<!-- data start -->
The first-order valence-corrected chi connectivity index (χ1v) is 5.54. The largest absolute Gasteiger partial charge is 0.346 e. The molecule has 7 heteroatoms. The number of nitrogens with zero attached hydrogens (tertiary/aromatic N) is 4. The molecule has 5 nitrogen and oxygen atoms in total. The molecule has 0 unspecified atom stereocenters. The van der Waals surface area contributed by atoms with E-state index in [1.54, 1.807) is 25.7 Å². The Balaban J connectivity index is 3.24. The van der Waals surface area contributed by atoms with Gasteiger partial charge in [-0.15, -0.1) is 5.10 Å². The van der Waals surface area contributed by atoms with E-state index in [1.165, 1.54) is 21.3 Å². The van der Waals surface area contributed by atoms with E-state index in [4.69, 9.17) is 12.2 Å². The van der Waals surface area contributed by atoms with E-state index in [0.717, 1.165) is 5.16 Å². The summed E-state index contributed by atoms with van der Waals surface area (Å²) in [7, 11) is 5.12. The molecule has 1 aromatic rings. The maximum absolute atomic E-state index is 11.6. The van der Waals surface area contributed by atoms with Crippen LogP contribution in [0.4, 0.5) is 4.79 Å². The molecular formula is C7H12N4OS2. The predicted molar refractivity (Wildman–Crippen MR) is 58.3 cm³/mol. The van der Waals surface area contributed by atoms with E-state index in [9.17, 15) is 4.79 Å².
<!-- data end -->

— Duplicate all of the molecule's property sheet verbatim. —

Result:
The first-order valence-corrected chi connectivity index (χ1v) is 5.54. The largest absolute Gasteiger partial charge is 0.346 e. The molecule has 7 heteroatoms. The number of nitrogens with zero attached hydrogens (tertiary/aromatic N) is 4. The molecule has 5 nitrogen and oxygen atoms in total. The molecule has 0 unspecified atom stereocenters. The van der Waals surface area contributed by atoms with E-state index in [1.54, 1.807) is 25.7 Å². The Balaban J connectivity index is 3.24. The van der Waals surface area contributed by atoms with Gasteiger partial charge in [-0.15, -0.1) is 5.10 Å². The van der Waals surface area contributed by atoms with E-state index in [1.165, 1.54) is 21.3 Å². The van der Waals surface area contributed by atoms with E-state index in [4.69, 9.17) is 12.2 Å². The van der Waals surface area contributed by atoms with E-state index in [0.717, 1.165) is 5.16 Å². The summed E-state index contributed by atoms with van der Waals surface area (Å²) in [7, 11) is 5.12. The molecule has 1 aromatic rings. The maximum absolute atomic E-state index is 11.6. The van der Waals surface area contributed by atoms with Crippen LogP contribution in [0.4, 0.5) is 4.79 Å². The molecular formula is C7H12N4OS2. The predicted molar refractivity (Wildman–Crippen MR) is 58.3 cm³/mol. The van der Waals surface area contributed by atoms with E-state index in [9.17, 15) is 4.79 Å².